Faculty union comes out against tuition hikes, prepares for bargaining

UMFA president says proposed fee increases will put post-secondary education out of reach for some Manitoba families

Photo of UMFA president Mark Hudson speaking at a rally.UMFA president Mark Hudson speaking at a rally. Photo by Megan Colwell

The University of Manitoba Faculty Association (UMFA) is speaking out against expected tuition increases after the provincial government introduced legislation relaxing a cap on fee hikes in March, arguing that higher costs will put university out of reach for many families.

The Progressive Conservative government introduced a bill to amend legislation put in place by the NDP in 2012 tying tuition increases to inflation. The amendment allows for tuition increases as high as five per cent above inflation annually.

“That doesn’t sound like a whole bunch of money for somebody that’s looking at it with a steady job and a salary, but it’s not the reality for a lot of students [and] it’s not the reality for a lot of Manitoba families,” said Mark Hudson, UMFA president.

Tuition increases have been tied to inflation for five years, following more than a decade-long freeze. For the 2016-17 academic year, tuition increased by 1.2 per cent.

Hudson also noted that the legislation appears to loosen controls on increases to course-related costs, such as lab fees.

He said the uncertainty of course-related fees, coupled with the possibility of a 20 per cent tuition increase over the term of a four-year degree, leaves students charting their academic path in the dark.

“That’s a huge question mark for students and for families who are planning,” he said.

Any increases under the amendments will not come into effect until the 2018-19 academic year. The University of Manitoba has signaled that it plans to raise tuition to bring its rates in line with other similar universities.

Hudson added that the amendments show the provincial government undervalues the public good post-secondary education represents, noting that public funds once accounted for as much as 80 per cent of university budgets.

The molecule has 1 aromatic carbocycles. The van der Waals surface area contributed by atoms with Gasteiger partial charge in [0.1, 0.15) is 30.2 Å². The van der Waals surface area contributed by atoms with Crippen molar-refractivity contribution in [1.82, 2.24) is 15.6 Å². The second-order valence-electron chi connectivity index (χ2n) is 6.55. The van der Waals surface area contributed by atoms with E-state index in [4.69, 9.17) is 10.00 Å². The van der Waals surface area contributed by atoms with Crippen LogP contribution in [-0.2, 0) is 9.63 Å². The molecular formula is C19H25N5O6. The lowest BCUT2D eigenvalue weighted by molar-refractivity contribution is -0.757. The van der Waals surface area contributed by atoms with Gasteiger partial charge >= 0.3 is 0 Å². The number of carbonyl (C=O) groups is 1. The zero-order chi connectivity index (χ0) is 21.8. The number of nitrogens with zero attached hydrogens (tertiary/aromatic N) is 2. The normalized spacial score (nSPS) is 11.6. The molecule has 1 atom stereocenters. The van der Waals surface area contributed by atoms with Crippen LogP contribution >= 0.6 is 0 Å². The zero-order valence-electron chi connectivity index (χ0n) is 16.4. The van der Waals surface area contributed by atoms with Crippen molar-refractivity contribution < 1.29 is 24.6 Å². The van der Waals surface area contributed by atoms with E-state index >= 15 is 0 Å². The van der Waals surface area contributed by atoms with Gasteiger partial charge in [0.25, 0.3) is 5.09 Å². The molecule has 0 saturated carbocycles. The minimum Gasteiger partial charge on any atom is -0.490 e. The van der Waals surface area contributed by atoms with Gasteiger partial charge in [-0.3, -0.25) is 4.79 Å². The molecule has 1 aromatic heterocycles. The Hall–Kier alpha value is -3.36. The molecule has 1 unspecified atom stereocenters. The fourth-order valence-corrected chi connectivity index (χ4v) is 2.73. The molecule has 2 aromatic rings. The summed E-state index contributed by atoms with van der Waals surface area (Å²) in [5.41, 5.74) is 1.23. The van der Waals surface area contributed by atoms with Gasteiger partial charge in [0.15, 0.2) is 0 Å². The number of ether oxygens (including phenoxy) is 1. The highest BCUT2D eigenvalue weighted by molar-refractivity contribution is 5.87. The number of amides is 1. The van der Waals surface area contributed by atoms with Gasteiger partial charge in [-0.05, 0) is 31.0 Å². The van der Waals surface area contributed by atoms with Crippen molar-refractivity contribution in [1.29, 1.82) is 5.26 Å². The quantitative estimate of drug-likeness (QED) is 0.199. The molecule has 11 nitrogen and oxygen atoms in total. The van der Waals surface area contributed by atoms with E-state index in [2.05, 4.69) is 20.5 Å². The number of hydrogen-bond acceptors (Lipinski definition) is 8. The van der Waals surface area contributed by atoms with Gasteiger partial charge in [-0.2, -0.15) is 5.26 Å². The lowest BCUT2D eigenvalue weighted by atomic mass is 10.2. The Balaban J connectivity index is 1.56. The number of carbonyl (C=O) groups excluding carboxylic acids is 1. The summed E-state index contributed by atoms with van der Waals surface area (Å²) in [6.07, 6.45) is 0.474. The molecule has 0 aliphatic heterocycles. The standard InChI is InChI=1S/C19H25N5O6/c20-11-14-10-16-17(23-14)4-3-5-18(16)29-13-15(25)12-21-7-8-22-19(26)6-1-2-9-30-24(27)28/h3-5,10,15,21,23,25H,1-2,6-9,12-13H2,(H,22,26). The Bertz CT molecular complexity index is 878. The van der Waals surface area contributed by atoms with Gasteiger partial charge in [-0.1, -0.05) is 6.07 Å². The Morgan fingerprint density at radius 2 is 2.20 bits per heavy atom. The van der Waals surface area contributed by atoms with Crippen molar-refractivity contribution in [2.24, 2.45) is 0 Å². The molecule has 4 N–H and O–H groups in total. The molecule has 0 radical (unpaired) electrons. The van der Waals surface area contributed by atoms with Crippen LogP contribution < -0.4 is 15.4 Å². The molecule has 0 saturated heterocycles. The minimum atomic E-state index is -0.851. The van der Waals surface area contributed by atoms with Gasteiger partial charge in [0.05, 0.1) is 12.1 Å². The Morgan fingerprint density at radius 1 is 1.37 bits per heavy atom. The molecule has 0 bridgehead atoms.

“That was a reflection of the fact that post-secondary education actually had the public good component to it,” he said.

“It’s not just about students investing so that they can get a higher income later on – there’s actually a really significant public good.”

Hudson was also critical of the government’s public comments that post-secondary education should be more tightly aligned with the needs of the private sector.

Minister of education and training Ian Wishart has said that the government is aiming to foster tighter links between universities and private businesses, in part to ensure that university programming helps answer the market’s needs and so graduates have jobs to step into when their studies are complete.

The government introduced changes to the Manitoba Scholarship and Bursary Initiative in the fall that it says will increase the program to $20 million in part by pursuing greater private investment.

“It is a fundamental mischaracterization of what a university is,” said Hudson.

“Universities have a role in preparing people for work, but that’s not the be-all and end-all by any means of what a university is supposed to do. It’s an institution of knowledge creation and to reduce a university to some kind of a job training mechanism is really fundamentally to misunderstand what a university is and does.”



UMFA – which represents 1,200 professors, librarians, and instructors – and the University of Manitoba are preparing to negotiate a new collective agreement after the most recent contract expired March 31.

The latest round of bargaining comes less than six months after the two sides settled on a short-term, one-year deal in November to bring to an end a strike that interrupted classes for three weeks in the fall. The strike followed more than seven months of negotiations.

Hudson said the union is meeting with members and holding consultations to establish the priorities the faculty intends to take to the bargaining table. However, he acknowledged that Bill 28, legislation introduced last month instituting a two-year public sector wage freeze, is limiting.

“We’re pretty constrained on that front right now,” he said.

“Compensation looks like it’s off the table again, given Bill 28 [the public services sustainability act], and so we have to figure out what other things might we have some flexibility to bargain with.”

The two sides have held one preliminary meeting toward a new agreement.

University of Manitoba executive director of public affairs John Danakas said the university is seeking ways to expedite bargaining and avoid another labour disruption.

The agreement reached in November included gains for UMFA surrounding teaching workload assignments, the use of metrics to assess faculty performance, and job protections.

However, it did not include salary increases after the provincial government directed the university to extend the existing terms an additional year more than six months into negotiations.

UMFA filed a complaint with the Manitoba Labour Board claiming the university failed to bargain in good faith after a four-year proposal that included a seven per cent increase was withdrawn. The case went before the board in March.

The union also filed a complaint that the university’s introduction of two voluntary days-off programs without first consulting with UMFA went against the collective agreement.

That case went before the labour board in late February.

Decisions on the two cases have yet to be issued.